Representing digraphs 10 a b 2 • The simplest method is to use a 2 D array where g[i][j]=1 indicates that an edge exists from i to j. • Input to your program consists of lines read in from an ASCII text file. Edges in the graph are represented by each line in the file. For example, consider the following: 10 a b 2 • The line 10 a is an edge from resource 10 to process a in the graph indicating that process a holds resource 10. • The line b 2 is an edge from process b to resource 2 in the graph indicating that process b wants (is requesting) resource 2. • Note that this graph does not contain any cycles. • So how do we use g to represent this graph? g[10][‘a’] = 1; g[‘b’][2] = 1;

Another example Here is another example: d 1 1 c c 2 2 d which could also be represented by: c 2 d 1 1 c 2 d 1 d c 2 Note that the order of lines in the input file is arbitrary. These graphs contain a cycle.

Dealing w/ deadlock 1. Ignore it (ostrich algorithm). 2. Detect and recover. 3. Avoid by careful resource allocation. 4. Disallow one or more of the conditions necessary for deadlock.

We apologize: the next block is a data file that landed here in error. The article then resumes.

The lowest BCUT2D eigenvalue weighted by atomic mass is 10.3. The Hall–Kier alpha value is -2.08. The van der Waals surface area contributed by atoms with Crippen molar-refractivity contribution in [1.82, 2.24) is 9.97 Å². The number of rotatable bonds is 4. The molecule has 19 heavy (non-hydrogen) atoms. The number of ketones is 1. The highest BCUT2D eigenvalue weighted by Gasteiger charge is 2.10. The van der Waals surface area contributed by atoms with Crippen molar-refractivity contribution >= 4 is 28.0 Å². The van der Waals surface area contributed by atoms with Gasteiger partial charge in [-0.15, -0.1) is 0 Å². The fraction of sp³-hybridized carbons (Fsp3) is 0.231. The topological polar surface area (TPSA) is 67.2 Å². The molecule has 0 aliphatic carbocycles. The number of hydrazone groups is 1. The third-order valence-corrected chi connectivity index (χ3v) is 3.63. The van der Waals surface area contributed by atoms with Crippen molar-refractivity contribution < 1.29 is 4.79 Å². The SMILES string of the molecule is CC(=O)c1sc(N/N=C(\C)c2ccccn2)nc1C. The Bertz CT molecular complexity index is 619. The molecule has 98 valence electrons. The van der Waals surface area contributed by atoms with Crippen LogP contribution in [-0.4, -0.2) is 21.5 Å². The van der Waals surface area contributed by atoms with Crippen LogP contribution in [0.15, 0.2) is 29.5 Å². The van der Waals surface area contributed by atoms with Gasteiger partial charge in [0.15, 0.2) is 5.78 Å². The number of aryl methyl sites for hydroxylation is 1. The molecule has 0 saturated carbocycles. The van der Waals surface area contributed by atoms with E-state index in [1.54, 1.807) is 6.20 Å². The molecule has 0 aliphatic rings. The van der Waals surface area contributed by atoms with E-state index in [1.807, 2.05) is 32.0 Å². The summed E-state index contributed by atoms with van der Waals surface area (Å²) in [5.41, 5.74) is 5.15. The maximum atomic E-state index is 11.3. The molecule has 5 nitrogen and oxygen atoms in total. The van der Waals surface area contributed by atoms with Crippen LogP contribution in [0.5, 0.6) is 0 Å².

2. Detect and recover • Detection with one resource of each type • Detection with multiple resources of each type

Detection with one resource of each type • Detect cycle in digraph – For each vertex v in graph, • search the subtree rooted at v • see if we visit any vertex twice (by keeping a record of already visited vertices).

Detection with multiple resources of each type • Skip.

Recovery 1. Preemption 2. Rollback (using checkpoints) 3. Kill process

Recovery: preemption • Temporarily take back needed resource Ex. Printer • • Pause at end of page k Start printing other job Resume printing original job starting at page k+1

Recovery: rollback • Checkpoint – save entire process state (typically right before the resource was allocated) • When deadlock is detected, we kill the checkpointed process, freeing the resource, and then later restart the killed process starting at the checkpoint. – Requires apps that can be restarted in this manner.

Rdb’s & commit/rollback From p. 62, http: //www. postgresql. org/files/documentation/pdf/8. 0/postgresql-8. 0 -US. pdf

Recovery: kill process • Requires apps that can be restarted from the beginning.

Deadlock avoidance • Safe state = not deadlocked and there exists some scheduling order in which every process can run to completion even if all of them suddenly request their max number of resources immediately • Unsafe != deadlocked

Safe states

Unsafe states